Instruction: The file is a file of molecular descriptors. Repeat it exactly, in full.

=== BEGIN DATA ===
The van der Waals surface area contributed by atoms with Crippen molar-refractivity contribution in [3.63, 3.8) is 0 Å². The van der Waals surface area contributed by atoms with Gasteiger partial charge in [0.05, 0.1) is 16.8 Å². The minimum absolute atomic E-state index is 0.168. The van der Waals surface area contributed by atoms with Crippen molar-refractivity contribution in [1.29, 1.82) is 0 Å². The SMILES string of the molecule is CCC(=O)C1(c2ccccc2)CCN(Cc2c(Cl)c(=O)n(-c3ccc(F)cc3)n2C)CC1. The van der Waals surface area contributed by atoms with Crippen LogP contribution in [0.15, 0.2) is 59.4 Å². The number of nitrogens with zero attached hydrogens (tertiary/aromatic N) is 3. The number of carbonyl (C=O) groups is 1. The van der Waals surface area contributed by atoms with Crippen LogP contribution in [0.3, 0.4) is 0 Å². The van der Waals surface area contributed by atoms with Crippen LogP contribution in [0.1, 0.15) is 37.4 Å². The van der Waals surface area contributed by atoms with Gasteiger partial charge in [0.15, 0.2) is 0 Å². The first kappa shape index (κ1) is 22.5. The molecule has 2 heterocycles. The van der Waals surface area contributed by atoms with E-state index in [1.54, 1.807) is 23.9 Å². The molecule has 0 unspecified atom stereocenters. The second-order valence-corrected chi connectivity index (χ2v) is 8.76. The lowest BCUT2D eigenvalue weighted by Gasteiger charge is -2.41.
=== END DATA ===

The van der Waals surface area contributed by atoms with Crippen molar-refractivity contribution in [3.63, 3.8) is 0 Å². The van der Waals surface area contributed by atoms with Gasteiger partial charge in [0.05, 0.1) is 16.8 Å². The minimum absolute atomic E-state index is 0.168. The van der Waals surface area contributed by atoms with Crippen molar-refractivity contribution in [1.29, 1.82) is 0 Å². The SMILES string of the molecule is CCC(=O)C1(c2ccccc2)CCN(Cc2c(Cl)c(=O)n(-c3ccc(F)cc3)n2C)CC1. The van der Waals surface area contributed by atoms with Crippen LogP contribution in [0.15, 0.2) is 59.4 Å². The number of nitrogens with zero attached hydrogens (tertiary/aromatic N) is 3. The number of carbonyl (C=O) groups is 1. The van der Waals surface area contributed by atoms with Crippen LogP contribution in [0.3, 0.4) is 0 Å². The van der Waals surface area contributed by atoms with Crippen LogP contribution in [0.1, 0.15) is 37.4 Å². The van der Waals surface area contributed by atoms with Gasteiger partial charge in [0.15, 0.2) is 0 Å². The first kappa shape index (κ1) is 22.5. The molecule has 2 heterocycles. The van der Waals surface area contributed by atoms with E-state index in [1.54, 1.807) is 23.9 Å². The molecule has 0 unspecified atom stereocenters. The second-order valence-corrected chi connectivity index (χ2v) is 8.76. The lowest BCUT2D eigenvalue weighted by Gasteiger charge is -2.41.